One of a series of incriminating statements reported in the article was a response to the view of an antigovernment activist that McVeigh would have been a hero if he had bombed the building at night, when fewer people might have been killed. As it was, 168 people died in the blast, and 800 were injured.

"xxx McVeigh looked directly into my eyes and told me: 'That would not have gotten the point across to the government.

We needed a body count to make our point,' " the defense staff member wrote in his notes of the interview, the newspaper reported.

"I think it's a bogus document," Jones said late Friday night, conceding that his staff members were still searching their computerized records to see if they could find any interview with similar contents.

"I've never heard Tim say anything like that, and no one with my office writes memos like, 'Tim McVeigh looked directly into my eyes.' "

The article also reported an incident not mentioned in the charges against McVeigh. It said McVeigh had confessed that he and Michael Fortier, who will be a witness against him, had robbed a National Guard armory in Kingman, Ariz., in 1994, seeking welding tools but taking only an ax and shovel.

Jones said he would ask Attorney General Janet Reno for an investigation by the FBI of whether the leak -- or the hoax -- might violate his client's right to a fair trial.

He also raised the possibility that the document had come from someone who was trying to point the finger solely at McVeigh and divert attention from additional or other suspects.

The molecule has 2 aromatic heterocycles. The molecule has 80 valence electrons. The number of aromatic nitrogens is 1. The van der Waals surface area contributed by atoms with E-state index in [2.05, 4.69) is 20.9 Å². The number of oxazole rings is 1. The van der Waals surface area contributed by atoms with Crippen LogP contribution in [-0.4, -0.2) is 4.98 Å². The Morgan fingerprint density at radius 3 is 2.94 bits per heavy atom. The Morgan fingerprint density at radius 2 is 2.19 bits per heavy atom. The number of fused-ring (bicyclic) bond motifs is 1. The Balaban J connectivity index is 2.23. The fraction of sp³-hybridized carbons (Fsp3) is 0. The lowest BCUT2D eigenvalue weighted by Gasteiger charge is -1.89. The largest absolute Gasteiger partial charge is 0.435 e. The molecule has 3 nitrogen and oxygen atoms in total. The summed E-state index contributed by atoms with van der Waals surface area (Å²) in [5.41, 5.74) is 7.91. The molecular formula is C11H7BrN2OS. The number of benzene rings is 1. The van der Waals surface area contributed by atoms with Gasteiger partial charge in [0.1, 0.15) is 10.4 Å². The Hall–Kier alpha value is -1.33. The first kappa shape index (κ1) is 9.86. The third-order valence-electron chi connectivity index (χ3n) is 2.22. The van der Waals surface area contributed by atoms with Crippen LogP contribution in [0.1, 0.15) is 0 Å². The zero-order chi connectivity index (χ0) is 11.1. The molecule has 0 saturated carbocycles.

Jones' remarks prompted a denial from J.D. Cash, a free-lance journalist who has written for The Jubilee, a publication of the extreme right, and the The McCurtain Daily Gazette, an afternoon newspaper in Idabel, Okla., that he had been the source of the article.

In a statement Saturday morning, Cash denied being "the intermediary who set up The Dallas Morning News," but he said he was familiar with the documents described in the newspaper's accounts.

The so-called McVeigh confession, Cash said, is "a mixture of fact and fantasy."

Prosecutors had no comment on Friday's reports but were concerned about the potential effect on the jurors, sources close to the case said.

In a letter sent with the jury summons Feb.

14, Matsch told potential jurors that they would not be sequestered during the trial but should begin immediately being careful what they read, saw and heard in the news media.

Rita J. Simon, a professor at the American University Law School and School of Public Affairs, said The Dallas Morning News article could make a fair trial very difficult.

"The jurors will know there was some report about a confession," she said. "I can't imagine, no matter where you hold the trial, that the jurors will not hear about it. As soon as the trial gets under way, the story will come out afresh."

Other Places of Interest on the Web

McVeigh admitted bombing, memos say , from The Dallas Morning News